With the release date for The Little French Guesthouse less than a fortnight away, I found myself thinking about its long journey to publication. I started to write a long, rambling post about it and then thought, crikey, that will take forever and nobody’s going to want to read it! So here it is in a quick(ish) nutshell:
Sometime in the mid-2000s: I get the idea for an opening scene to a humorous chick-lit novel in my head. I’m not writing at this point in my life (young family and job = no time and too tired) so in my head is where it stays.
Summer 2009: On holiday in France, we stay in a gite in an outbuilding to the main house where the owners live. I feel a pull as I leave, as though I belong there – which I know is ridiculous. But the feeling stays with me, and I realise it’s my story idea that belongs there (or an imaginary version of there).
Autumn 2009: Can I start writing again? Do I have the time or energy? Maybe I could get that opening scene down and see what happens. With no real plot outline, the floodgates open and the characters take over.
Autumn 2011: I tell myself to step away from the keyboard, quit with the obsessive editing-and-polishing, and send it somewhere. It’s twenty years since I last tried to get published. Naively, I start sending the opening chapters to agents, entering into a depressing cycle of posting it off, waiting weeks or months for a rejection letter, sending it somewhere else.
January 2013: It’s taken eighteen months, on and off, to be rejected by just half a dozen agents. I’ll be old and grey at this rate! I decide the manuscript should take a long rest, and I go back to writing shorter, straightforward romances (a genre I’d tried in my twenties).
Spring 2015: I’ve now had two ‘sweet’ romances published by a U.S. digital press, but my humorous chick-lit novel is still calling to me. I re-read it and realise how much I’ve learned about writing (and the publishing world) since I wrote that first draft. It definitely needs a serious rewrite, and that’s what it’s going to get.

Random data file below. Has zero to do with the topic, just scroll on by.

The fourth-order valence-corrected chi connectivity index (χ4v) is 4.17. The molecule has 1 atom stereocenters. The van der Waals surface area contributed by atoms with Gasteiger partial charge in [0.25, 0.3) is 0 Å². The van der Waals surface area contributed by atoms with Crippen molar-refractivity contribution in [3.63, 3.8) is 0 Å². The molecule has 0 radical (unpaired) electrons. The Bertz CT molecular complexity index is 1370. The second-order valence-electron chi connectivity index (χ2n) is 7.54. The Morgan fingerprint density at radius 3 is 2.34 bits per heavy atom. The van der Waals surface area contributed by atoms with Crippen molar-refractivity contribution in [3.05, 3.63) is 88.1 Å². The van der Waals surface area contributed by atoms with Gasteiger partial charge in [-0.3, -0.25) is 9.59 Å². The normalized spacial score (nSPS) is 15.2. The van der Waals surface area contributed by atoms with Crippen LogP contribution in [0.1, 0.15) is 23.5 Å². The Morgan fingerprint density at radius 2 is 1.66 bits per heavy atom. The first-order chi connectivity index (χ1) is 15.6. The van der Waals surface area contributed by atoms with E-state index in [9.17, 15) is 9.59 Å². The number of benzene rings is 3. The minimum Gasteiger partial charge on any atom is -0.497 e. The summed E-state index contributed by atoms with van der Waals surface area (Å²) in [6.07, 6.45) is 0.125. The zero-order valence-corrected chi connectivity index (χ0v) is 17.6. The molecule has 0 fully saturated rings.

July 2015: Done! Now to find a home for it. I research very carefully and decide to submit it to Bookouture, who have a growing reputation as a dynamic digital publisher.
September 2015: I get an e-mail from Bookouture. They love the ‘voice’ and the opening, but they’re not convinced about the next couple of chapters. They might read further if I’m willing to rewrite those. I’m willing.
October 2015: I resubmit, all fingers and toes crossed.
November 2015: Bookouture e-mail to tell me they would like to publish it! Not only that, but they are keen on a sequel. I’m over the moon! I’m also grateful that, by sheer chance, I’ve just handed my notice in at work, meaning I will be able to really concentrate on my writing after Christmas.
December 2015: Structural/content edits will be more rigorous than I thought. I’m trying to wind everything up at my job, too. Oh, and Christmas is nearly open us. Aaargh!
January 2016: More content edits. Having finished at work, at least now I have more time to get on with them. But there is a sequel to write . . .
February 2016: I get seriously stuck into writing the sequel. Then the copy edits for The Little French Guesthouse arrive. When they’re done, it’s the line edits. In the meantime, the book is now available for pre-order at Amazon.
March 2016: The Little French Guesthouse is now available on NetGalley and reviews begin to trickle in. To offset the nail biting, I get to see the print copies of the book. I’ve never had a book in paperback form before. Exciting!
And to top off the month, I also get the news that Bookouture have decided to do an audio version! Woohoo!
April 2016: Busy with the sequel and with answering blog interviews and writing guest posts, I’m exhausted . . . but The Little French Guesthouse is due to release at the end of this month, on the 28th. It may have been a long time coming, but it’s been worth the journey, to find the right publisher and to get Emmy’s story just how it should be!